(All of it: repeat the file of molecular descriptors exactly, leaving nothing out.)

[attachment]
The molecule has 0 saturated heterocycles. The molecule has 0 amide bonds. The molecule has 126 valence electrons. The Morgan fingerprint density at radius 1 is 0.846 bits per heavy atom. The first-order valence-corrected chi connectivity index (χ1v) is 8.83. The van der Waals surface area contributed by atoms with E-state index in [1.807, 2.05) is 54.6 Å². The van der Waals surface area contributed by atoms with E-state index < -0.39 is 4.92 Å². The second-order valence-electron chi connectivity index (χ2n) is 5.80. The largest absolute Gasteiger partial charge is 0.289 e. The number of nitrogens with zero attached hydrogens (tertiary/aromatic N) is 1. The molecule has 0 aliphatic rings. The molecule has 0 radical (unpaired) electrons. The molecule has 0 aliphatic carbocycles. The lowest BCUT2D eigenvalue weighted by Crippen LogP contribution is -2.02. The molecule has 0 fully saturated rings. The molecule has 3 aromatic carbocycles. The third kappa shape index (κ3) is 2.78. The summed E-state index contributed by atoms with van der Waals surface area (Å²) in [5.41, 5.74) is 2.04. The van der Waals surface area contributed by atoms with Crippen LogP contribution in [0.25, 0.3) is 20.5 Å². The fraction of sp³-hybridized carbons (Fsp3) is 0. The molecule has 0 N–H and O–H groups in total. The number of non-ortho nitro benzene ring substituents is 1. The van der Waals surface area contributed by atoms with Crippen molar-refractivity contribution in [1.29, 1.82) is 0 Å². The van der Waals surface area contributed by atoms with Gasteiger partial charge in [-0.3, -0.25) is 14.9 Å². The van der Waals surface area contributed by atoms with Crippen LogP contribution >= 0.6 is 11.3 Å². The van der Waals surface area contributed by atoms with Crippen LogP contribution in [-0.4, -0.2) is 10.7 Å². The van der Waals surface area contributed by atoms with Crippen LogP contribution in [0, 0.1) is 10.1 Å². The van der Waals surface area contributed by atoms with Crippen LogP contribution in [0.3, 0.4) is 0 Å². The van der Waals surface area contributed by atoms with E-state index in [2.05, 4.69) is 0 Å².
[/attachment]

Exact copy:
The molecule has 0 saturated heterocycles. The molecule has 0 amide bonds. The molecule has 126 valence electrons. The Morgan fingerprint density at radius 1 is 0.846 bits per heavy atom. The first-order valence-corrected chi connectivity index (χ1v) is 8.83. The van der Waals surface area contributed by atoms with E-state index in [1.807, 2.05) is 54.6 Å². The van der Waals surface area contributed by atoms with E-state index < -0.39 is 4.92 Å². The second-order valence-electron chi connectivity index (χ2n) is 5.80. The largest absolute Gasteiger partial charge is 0.289 e. The number of nitrogens with zero attached hydrogens (tertiary/aromatic N) is 1. The molecule has 0 aliphatic rings. The molecule has 0 radical (unpaired) electrons. The molecule has 0 aliphatic carbocycles. The lowest BCUT2D eigenvalue weighted by Crippen LogP contribution is -2.02. The molecule has 0 fully saturated rings. The molecule has 3 aromatic carbocycles. The third kappa shape index (κ3) is 2.78. The summed E-state index contributed by atoms with van der Waals surface area (Å²) in [5.41, 5.74) is 2.04. The van der Waals surface area contributed by atoms with Crippen LogP contribution in [0.25, 0.3) is 20.5 Å². The fraction of sp³-hybridized carbons (Fsp3) is 0. The molecule has 0 N–H and O–H groups in total. The number of non-ortho nitro benzene ring substituents is 1. The van der Waals surface area contributed by atoms with Crippen molar-refractivity contribution in [1.29, 1.82) is 0 Å². The van der Waals surface area contributed by atoms with Gasteiger partial charge in [-0.3, -0.25) is 14.9 Å². The van der Waals surface area contributed by atoms with Crippen LogP contribution >= 0.6 is 11.3 Å². The van der Waals surface area contributed by atoms with Crippen LogP contribution in [-0.4, -0.2) is 10.7 Å². The van der Waals surface area contributed by atoms with Crippen LogP contribution in [0, 0.1) is 10.1 Å². The van der Waals surface area contributed by atoms with Crippen LogP contribution in [0.3, 0.4) is 0 Å². The van der Waals surface area contributed by atoms with E-state index in [2.05, 4.69) is 0 Å².